A Nursing Triage Line Connects Residents to Care During Emergencies
By South Carolina Department of Health & Environmental Control (Anna Bleasdale)
In South Carolina, one of the most frequent challenges we face as a state is preparing for natural disasters, specifically hurricanes (though in the past, we have also experienced significant flooding and ice storms.) In 1997, an AD HOC Committee was developed to address sheltering and Special Medical Needs Shelters. This committee was comprised of several state agencies, as well as community partners, including South Carolina Emergency Management Division (SCEMD), Department of Health and Environmental Control (SC DHEC), Department of Social Services (SC DSS), the South Carolina Hospital Association (SCHA), the American Red Cross (ARC), the South Carolina College of Emergency Physicians (SCCEP), and the South Carolina chapter of the Emergency Nurses Association (SCENA). Emergency Support Function (ESF) #6 was designated as the support structure for Mass Care and coordinates the needs through state agencies and community partners. SC DSS takes the lead role to coordinate general population mass care operations, while SC DHEC is the lead state agency that coordinates and operates medical needs shelters. Medical needs shelters are available across the state for individuals who may require electricity or refrigeration in the event of an emergency, since typically, general population shelters do not have generator backup. Over the years, SC DHEC has adapted its sheltering processes to ensure the safety and well-being of residents of South Carolina and to provide an easier access to sheltering.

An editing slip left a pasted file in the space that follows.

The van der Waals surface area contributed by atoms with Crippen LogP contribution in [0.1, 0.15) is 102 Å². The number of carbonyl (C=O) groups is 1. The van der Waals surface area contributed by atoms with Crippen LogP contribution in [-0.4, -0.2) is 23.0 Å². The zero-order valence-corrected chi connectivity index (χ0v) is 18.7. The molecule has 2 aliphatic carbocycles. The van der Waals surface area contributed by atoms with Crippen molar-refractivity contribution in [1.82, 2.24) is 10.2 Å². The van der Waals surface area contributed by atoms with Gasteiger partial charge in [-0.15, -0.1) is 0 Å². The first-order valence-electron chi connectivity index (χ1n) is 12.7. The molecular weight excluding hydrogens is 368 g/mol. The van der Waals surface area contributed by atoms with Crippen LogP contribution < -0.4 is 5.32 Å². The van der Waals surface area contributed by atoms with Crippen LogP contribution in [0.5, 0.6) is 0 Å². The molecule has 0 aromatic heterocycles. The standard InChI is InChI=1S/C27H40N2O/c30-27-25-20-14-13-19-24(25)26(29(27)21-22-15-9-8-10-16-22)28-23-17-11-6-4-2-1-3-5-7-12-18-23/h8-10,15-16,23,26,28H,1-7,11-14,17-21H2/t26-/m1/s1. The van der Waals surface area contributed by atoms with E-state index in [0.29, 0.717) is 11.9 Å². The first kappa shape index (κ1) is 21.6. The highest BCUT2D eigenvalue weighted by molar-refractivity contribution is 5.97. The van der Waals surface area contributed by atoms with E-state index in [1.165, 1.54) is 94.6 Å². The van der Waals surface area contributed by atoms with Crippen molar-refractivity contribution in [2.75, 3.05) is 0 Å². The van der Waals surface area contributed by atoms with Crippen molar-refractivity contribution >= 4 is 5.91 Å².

One of the most recent changes to the sheltering process was the addition of the Nursing Triage Line, managed by SC DHEC nursing staff. SC DHEC’s agency Director can elect to open the Nursing Triage Line as a general resource for the public, and it is readily opened when a state of emergency is declared. The toll-free number is then broadcasted on local news stations, the radio, and on SC DHEC’s external website. In the event of a natural disaster, residents can call the triage line and receive general information featured on the South Carolina Emergency Management Division website (https://www.scemd.org/) and be screened for medical needs sheltering.